ANTANANARIVO, Madagascar (AP) — Madagascar's special electoral court has removed the country's incumbent president, the wife of his longtime rival and a former president from its list of presidential candidates, officials said.
The Special Electoral Court canceled the candidacy of President Andry Rajoelina and Lalao Ravalomanana, who is the wife of Marc Ravalomanana, the leader that Rajoelina overthrew in 2009. Former president Didier Ratsiraka was also removed from the list on Saturday.
The court said neither Ravalomanana nor Ratsiraka met the physical residence requirements for candidacy of living in the country for six months. Ratsiraka had fled to France in exile in 2002 and had not lived permanently on the Indian Ocean island since then.
The electoral court said that Rajoelina's filing for candidacy did not occur during the statutory period. Rajoelina in January said he wouldn't run in this year's elections, but then in May filed for candidacy. He said he decided to run because the candidacy of Ravalomanana's wife, Lalao, is the same as Ravalomanana running himself.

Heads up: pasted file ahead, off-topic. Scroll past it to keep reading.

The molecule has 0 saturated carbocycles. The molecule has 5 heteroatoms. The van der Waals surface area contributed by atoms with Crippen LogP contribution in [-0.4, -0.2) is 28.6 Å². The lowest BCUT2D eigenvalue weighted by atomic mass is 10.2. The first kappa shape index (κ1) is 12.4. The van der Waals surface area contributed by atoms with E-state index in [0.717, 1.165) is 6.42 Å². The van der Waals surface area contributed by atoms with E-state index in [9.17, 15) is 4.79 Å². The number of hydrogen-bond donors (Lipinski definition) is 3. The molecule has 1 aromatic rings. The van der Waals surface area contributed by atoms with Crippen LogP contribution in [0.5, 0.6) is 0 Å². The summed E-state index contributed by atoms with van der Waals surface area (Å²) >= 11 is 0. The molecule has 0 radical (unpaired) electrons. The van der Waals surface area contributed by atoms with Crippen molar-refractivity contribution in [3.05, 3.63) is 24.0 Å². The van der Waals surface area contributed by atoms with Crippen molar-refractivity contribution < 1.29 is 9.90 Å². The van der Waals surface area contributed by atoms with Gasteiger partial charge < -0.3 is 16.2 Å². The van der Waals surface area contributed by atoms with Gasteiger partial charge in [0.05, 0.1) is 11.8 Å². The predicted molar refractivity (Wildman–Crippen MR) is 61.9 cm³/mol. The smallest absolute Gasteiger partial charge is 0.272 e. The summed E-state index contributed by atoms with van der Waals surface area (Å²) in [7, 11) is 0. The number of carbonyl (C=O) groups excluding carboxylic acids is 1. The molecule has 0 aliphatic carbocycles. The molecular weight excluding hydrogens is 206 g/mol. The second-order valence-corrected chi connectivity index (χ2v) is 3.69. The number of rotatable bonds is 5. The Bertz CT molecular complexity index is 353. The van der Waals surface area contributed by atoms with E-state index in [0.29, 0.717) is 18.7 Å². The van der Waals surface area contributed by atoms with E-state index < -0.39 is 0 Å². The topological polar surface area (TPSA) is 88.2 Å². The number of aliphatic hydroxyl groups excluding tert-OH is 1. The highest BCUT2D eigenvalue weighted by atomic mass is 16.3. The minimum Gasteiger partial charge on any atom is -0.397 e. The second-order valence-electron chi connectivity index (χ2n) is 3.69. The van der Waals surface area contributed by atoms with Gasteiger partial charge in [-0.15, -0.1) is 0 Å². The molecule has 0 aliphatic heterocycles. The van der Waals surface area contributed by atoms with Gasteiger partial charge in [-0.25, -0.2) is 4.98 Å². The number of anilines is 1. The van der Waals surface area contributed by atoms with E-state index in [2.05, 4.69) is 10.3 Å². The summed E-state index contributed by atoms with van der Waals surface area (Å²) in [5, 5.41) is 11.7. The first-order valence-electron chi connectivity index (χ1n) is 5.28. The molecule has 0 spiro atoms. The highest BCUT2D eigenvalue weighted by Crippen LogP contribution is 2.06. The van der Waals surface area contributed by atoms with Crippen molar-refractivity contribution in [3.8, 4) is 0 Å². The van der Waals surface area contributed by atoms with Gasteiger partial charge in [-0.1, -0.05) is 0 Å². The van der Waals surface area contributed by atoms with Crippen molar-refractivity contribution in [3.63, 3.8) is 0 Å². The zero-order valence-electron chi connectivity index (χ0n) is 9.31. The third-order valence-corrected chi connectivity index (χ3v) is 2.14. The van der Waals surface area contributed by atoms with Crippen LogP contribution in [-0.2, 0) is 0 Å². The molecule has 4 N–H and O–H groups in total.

The Southern African Development Community, a regional bloc of 15 countries, had recommended that neither Ravalomanana nor Rajoelina run as a way of resolving Madagascar's political troubles. The island of 20 million people has been in political turmoil since former disc jockey Rajoelina seized power in 2009.
Ravalomanana agreed in December not to run. He lives in exile in South Africa.
Five other candidates were also dropped from the list, the court said, adding that they had three days to file replacement candidates.
The African Union said it welcomed the Special Electoral Court's decision for an "election that would mark the conclusion of the crisis exit process and the restoration of constitutional order."
The presidential election is scheduled for Aug. 23. It will be the first held in Madagascar since Ravalomanana was removed from power.
The East African island is hilly and lush with rice paddies. It is renowned for its rain forests that feature a rare level of biodiversity, including endemic lemurs. The country's tourism industry, however, has been badly hit by the political turmoil, further battering a nation that is one of the world's poorest countries.